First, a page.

Climate change-induced shifts in the Gulf Stream are driving North Atlantic right whales to extinction by damaging the food chain and forcing the whales to migrate to more dangerous waters, according to a study published in Oceanography. Fewer than 360 of these whales are thought to be remaining.
“Anthropogenic climate change is causing species distribution shifts all over the world,” said Erin Meyer-Gutbrod, as assistant professor at the University of South Carolina and an author of the study. “The right whale’s story can serve as a lesson to start expecting the unexpected and implement more flexible management schemes.”
Meyer-Gutbrod and her team found that the weakening of the Gulf Stream due to a warming global climate has pushed its warmer waters north and west into the Gulf of Maine and off the coast of southern Nova Scotia – the traditional foraging grounds of North Atlantic right whales.
Right whales mainly eat the copepod species Calanus finmarchicus at its later developmental stages, and its abundance is closely tied to the number of newborn right whale calves. The waters off of Maine and Nova Scotia were found to be less rich with these copepods after 2010, which coincided with the shift in the Gulf Stream’s path and resulting warming waters. Meanwhile, the number of newborn calves plummeted.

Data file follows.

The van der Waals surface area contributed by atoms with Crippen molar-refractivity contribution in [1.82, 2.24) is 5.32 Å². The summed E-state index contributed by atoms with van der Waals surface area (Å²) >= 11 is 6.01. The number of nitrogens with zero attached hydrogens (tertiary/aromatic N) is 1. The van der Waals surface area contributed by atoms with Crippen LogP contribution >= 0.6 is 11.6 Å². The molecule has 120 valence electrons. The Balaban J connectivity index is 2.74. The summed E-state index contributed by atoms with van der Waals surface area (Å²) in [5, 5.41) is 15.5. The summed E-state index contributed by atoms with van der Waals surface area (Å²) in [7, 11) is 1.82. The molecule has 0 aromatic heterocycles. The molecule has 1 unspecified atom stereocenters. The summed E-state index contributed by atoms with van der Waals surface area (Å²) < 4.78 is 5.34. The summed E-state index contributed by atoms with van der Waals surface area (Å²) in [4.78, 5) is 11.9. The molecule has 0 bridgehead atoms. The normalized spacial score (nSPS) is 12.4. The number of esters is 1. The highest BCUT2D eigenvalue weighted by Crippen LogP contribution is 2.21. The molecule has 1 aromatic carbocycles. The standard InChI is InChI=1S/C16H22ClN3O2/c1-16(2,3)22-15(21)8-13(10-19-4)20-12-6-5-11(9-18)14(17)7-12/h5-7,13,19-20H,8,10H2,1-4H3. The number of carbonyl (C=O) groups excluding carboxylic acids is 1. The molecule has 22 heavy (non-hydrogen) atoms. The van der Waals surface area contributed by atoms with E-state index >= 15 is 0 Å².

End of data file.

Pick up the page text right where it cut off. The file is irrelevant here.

As a result, fewer right whales were spotted in their traditional foraging spots, and they instead began to forage in the Gulf of St. Lawrence to the north of Nova Scotia, which did not have a management plan for this species at the time. This was followed by a spike in the number of right whale carcasses discovered, with 17 found in the summer of 2017 and 10 in 2019. Many of the whales died from being hit by ships or entangled in fishing gear.
This is a major loss for one of the world’s most endangered whales and presents the greatest threat to North Atlantic right whales since uncontrolled whaling brought them to the brink of extinction before they became protected in 1935.
There has been some discussion on ways to prevent human-caused right whale deaths. Shipping lanes can be shifted to avoid areas where the whales are spotted. Ships could also travel at a slower speed, which may reduce ship strike mortality by 90 percent. Fishing gear that uses weaker ropes – or even ropeless gear – has also been proposed to prevent entanglement.
The Canadian government has announced that it will continue its policy of closing off fishing areas in the Gulf of St. Lawrence whenever right whales are spotted, as well as restrict the speed of vessels in the gulf. The U.S. National Oceanic and Atmospheric Administration has also set out new fisheries regulations to protect the whales that includes the use of weaker rope and the addition of some new seasonal restricted areas, though the lobster industry opposes these restrictions and conservation groups consider the rules too weak.
Only time will tell whether these measures will prevent human-caused whale deaths. Nevertheless, Meyer-Gutbrod still has hope for their survival.
“I absolutely think there is room for optimism,” she said. “Right whales used to occupy a much greater range in the North Atlantic, so we know they can be successful in many different habitats. The most important thing is to reduce human-caused mortalities, and the good news is we have control over that!
“We need to work together with the shipping and fishing industries to find solutions that will work for everybody.”